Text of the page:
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Supreme Court, Appellate Division, Second Department, New York.

Marc MUNIZ, etc., et al., Respondents, v. WARWICK SCHOOL DISTRICT, Appellant, et al., Defendant.

Decided: April 29, 2002

FRED T. SANTUCCI, J.P., WILLIAM D. FRIEDMANN, HOWARD MILLER, and ROBERT W. SCHMIDT, JJ. McCormick & Turpin, Pearl River, NY, (Stephen J. Hubel of counsel), for appellant. Larkin, Axelrod, Trachte & Tetenbaum, LLP, Newburgh, NY, (Gregory M. Sobo of counsel), for respondents.

In an action to recover damages for personal injuries, etc., the defendant Warwick School District appeals from an order of the Supreme Court, Orange County (Berry, J.), dated June 29, 2001, which denied its motion for summary judgment dismissing the complaint insofar as asserted against it.

ORDERED that the order is affirmed, with costs.

The infant plaintiff Marc Muniz was voluntarily participating in a softball game during a physical education class at Warwick High School.   He was the “on-deck” batter when he was struck in the head by a baseball bat that was released by a fellow student, the defendant Mitchell Jacobson, after hitting the ball.   The defendant Warwick School District (hereinafter the District) subsequently moved for summary judgment dismissing the complaint insofar as asserted against it on the ground that the infant plaintiff assumed the risk of injury by voluntarily participating in the softball game. The Supreme Court denied the motion.   We affirm.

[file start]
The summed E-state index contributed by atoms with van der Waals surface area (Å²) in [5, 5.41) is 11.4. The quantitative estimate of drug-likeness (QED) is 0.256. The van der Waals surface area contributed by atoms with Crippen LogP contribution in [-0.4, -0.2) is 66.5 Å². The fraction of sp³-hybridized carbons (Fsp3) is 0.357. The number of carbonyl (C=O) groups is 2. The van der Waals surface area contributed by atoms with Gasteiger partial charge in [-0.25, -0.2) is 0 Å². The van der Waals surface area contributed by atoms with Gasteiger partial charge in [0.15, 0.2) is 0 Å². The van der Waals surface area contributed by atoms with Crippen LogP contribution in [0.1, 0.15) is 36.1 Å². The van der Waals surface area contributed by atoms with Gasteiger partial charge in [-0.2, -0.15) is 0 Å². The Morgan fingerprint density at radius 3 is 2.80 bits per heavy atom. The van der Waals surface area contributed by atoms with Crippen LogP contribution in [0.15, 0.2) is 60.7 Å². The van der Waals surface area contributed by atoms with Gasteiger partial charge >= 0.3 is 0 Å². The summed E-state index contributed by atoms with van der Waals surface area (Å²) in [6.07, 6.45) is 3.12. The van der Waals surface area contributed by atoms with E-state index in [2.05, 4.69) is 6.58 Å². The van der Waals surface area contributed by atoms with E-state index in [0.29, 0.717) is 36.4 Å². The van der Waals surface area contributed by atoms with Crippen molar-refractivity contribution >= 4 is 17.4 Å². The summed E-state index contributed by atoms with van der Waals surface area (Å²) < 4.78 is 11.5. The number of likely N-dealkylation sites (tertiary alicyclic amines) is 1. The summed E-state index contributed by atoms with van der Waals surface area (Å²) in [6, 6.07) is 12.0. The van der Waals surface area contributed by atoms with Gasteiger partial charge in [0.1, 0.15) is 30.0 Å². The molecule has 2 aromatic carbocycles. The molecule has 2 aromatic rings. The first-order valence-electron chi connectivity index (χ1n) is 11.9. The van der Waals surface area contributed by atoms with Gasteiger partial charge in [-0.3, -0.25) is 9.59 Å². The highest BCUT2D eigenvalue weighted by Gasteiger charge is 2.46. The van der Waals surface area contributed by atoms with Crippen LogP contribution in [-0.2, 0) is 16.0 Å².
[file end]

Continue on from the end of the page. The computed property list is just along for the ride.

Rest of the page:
The District correctly contends that being struck in the head by a bat is a risk inherent in the sport of softball (see Morgan v. State of New York, 90 N.Y.2d 471, 662 N.Y.S.2d 421, 685 N.E.2d 202;  Checchi v. Socorro, 169 A.D.2d 807, 565 N.Y.S.2d 175;  Marlowe v. Rush-Henrietta Cent. School Dist., 167 A.D.2d 820, 561 N.Y.S.2d 934, affd. 78 N.Y.2d 1096, 578 N.Y.S.2d 872, 586 N.E.2d 55).   However, after the District made out a prima facie case for summary judgment, the plaintiffs' expert and eyewitness affidavits raised questions of fact as to whether the risk of injury was unreasonably increased by the failure of the District's physical education teacher, who was supervising the game, to issue helmets to the players and to direct them regarding a safe place to stand on a field lacking fences, on-deck circles, or dugouts (see Stryker v. Jericho Union Free School Dist., 244 A.D.2d 330, 663 N.Y.S.2d 868;  Baker v. Briarcliff School Dist., 205 A.D.2d 652, 613 N.Y.S.2d 660;  Parisi v. Harpursville Cent. School Dist., 160 A.D.2d 1079, 553 N.Y.S.2d 566).

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